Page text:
There was a time not that long ago when railroads were the pre-eminent and dominant mode of transportation in this country. Railroad executives and boards enjoyed great stature and financial success while the golden age of rail lasted for decades. But in the tradition of creative destruction and disruptive innovation, along came cars, trucks and airplanes. Railroad executives initially dismissed these innovations as interesting developments that did not represent a major threat to their business. What they and their boards failed to recognize was that they weren't in the railroad business — they were in the transportation business. The fall and decline of the railroad business was dramatic and prolonged, characterized by dozens of bankruptcies, scores of mergers and thousands of lost jobs.
Amid the chaos of the rollout of the Affordable Care Act website and the resulting cacophony of criticism, it can be hard to remember that health care is in the middle of its biggest transformation in more than a century. This transformation, which has been gathering momentum for the last three decades, will change not only how health care is financed, but also how it is organized and delivered. And, to be successful in the transformed landscape, health care organizations and their boards must apply the lesson the railroads didn't learn in the transformation of the transportation industry: They must recognize that they are no longer in the hospital business — they are in the care coordination business. Further, health care leadership teams must recognize that the critical success factors in the care coordination business will be fundamentally different from those of the hospital business, as will the key performance metrics and measures of success.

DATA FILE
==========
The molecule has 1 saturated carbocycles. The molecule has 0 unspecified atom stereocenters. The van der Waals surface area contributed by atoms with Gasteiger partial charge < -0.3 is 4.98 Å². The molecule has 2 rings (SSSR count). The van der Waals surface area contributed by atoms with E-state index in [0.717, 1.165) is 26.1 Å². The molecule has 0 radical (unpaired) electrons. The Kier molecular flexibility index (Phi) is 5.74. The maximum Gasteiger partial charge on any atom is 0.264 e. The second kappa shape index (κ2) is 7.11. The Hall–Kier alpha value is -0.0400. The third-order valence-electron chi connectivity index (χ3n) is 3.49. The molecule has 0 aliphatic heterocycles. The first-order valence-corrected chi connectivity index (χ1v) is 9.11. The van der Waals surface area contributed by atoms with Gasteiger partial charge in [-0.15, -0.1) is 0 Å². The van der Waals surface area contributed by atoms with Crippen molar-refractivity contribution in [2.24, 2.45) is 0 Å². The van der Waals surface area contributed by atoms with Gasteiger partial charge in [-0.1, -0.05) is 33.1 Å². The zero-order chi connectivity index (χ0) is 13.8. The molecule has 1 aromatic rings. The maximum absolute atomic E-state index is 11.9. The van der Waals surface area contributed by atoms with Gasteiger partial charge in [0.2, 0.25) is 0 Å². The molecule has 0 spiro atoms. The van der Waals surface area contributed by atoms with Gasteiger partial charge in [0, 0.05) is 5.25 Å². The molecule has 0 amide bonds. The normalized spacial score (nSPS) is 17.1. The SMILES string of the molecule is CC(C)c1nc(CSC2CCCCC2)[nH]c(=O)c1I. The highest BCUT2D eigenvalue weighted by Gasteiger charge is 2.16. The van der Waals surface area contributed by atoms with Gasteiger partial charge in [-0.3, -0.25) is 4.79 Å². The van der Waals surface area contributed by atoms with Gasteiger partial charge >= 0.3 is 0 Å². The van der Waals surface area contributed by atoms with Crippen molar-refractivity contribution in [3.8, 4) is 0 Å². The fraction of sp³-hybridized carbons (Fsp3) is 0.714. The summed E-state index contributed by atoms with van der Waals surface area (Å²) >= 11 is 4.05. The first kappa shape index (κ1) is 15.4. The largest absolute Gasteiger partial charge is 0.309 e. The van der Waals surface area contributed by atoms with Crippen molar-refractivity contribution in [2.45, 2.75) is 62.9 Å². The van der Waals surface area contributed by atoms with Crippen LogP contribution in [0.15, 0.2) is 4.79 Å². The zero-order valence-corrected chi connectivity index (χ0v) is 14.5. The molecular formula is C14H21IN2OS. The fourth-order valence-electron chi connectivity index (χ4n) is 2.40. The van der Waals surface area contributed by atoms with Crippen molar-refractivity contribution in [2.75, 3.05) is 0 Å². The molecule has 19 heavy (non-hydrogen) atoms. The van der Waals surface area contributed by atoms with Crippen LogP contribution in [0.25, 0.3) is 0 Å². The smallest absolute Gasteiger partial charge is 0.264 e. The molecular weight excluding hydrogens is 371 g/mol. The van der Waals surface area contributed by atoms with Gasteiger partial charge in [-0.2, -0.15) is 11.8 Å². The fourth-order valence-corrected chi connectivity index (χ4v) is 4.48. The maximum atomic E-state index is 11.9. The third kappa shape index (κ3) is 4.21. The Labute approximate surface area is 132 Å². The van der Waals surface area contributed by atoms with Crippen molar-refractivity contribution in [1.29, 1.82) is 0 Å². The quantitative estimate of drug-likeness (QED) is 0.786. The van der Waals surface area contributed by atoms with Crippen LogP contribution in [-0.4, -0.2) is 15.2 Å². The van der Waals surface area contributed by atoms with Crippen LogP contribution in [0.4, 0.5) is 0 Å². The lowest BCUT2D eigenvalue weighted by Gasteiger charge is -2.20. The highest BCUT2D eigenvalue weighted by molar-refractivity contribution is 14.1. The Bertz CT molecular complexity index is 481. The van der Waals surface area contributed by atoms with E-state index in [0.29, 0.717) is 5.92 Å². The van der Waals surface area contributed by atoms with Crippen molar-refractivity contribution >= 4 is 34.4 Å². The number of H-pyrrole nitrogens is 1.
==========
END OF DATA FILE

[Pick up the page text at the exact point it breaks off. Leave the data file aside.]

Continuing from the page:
In remarkably prescient writings, the late Peter Drucker pointed to the challenges facing organizations in an age of discontinuity. Chief among his thoughts on how to succeed in such times is that companies cannot survive by simply doing the old things more efficiently and at a lower cost. Organizations that remain stuck in their ways risk becoming irrelevant — or worse. Instead, Drucker believed companies in an industry undergoing a fundamental transformation need to rethink their entire organizational business model and underlying assumptions.
So it is with health care organizations as they move from the traditional fee-for-service, volume-based reimbursement world to the future fee-for-health, value-based reimbursement environment, a shift described by futurist Ian Morrison as the shift from the first curve to the second curve. The strategic importance (and, I would argue, the strategic imperative) of making the transition from the first curve (hospital business) to the second curve (care coordination business) is reflected in a startling statistic: About 50 percent of the U.S. population has a chronic condition and these conditions account for approximately 75 percent of health care costs. Yet, much of the care associated with treating chronic conditions occurs outside of the hospital's walls — rather, it takes place in the patient's home, the physician's office, the ambulatory center and the nursing home.